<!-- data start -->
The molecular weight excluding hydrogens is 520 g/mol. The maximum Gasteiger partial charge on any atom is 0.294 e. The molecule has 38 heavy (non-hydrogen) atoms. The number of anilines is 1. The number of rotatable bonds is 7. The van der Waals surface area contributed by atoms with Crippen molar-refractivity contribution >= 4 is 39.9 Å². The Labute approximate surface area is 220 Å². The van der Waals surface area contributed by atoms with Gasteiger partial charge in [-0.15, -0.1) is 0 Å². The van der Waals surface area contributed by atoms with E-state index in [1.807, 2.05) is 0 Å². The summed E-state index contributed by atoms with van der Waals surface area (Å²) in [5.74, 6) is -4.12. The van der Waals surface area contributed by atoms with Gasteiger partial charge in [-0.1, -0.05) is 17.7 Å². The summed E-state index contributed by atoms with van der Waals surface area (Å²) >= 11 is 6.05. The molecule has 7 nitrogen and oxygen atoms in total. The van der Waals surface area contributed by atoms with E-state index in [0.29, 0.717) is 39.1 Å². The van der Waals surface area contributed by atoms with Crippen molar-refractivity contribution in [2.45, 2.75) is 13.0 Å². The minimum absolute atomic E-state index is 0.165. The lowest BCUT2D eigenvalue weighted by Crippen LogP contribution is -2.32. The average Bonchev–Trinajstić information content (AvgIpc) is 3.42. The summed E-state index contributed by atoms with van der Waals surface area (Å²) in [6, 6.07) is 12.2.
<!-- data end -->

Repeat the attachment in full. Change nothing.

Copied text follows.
The molecular weight excluding hydrogens is 520 g/mol. The maximum Gasteiger partial charge on any atom is 0.294 e. The molecule has 38 heavy (non-hydrogen) atoms. The number of anilines is 1. The number of rotatable bonds is 7. The van der Waals surface area contributed by atoms with Crippen molar-refractivity contribution >= 4 is 39.9 Å². The Labute approximate surface area is 220 Å². The van der Waals surface area contributed by atoms with Gasteiger partial charge in [-0.15, -0.1) is 0 Å². The van der Waals surface area contributed by atoms with E-state index in [1.807, 2.05) is 0 Å². The summed E-state index contributed by atoms with van der Waals surface area (Å²) in [5.74, 6) is -4.12. The van der Waals surface area contributed by atoms with Gasteiger partial charge in [-0.1, -0.05) is 17.7 Å². The summed E-state index contributed by atoms with van der Waals surface area (Å²) >= 11 is 6.05. The molecule has 7 nitrogen and oxygen atoms in total. The van der Waals surface area contributed by atoms with E-state index in [0.29, 0.717) is 39.1 Å². The van der Waals surface area contributed by atoms with Crippen molar-refractivity contribution in [2.45, 2.75) is 13.0 Å². The minimum absolute atomic E-state index is 0.165. The lowest BCUT2D eigenvalue weighted by Crippen LogP contribution is -2.32. The average Bonchev–Trinajstić information content (AvgIpc) is 3.42. The summed E-state index contributed by atoms with van der Waals surface area (Å²) in [6, 6.07) is 12.2.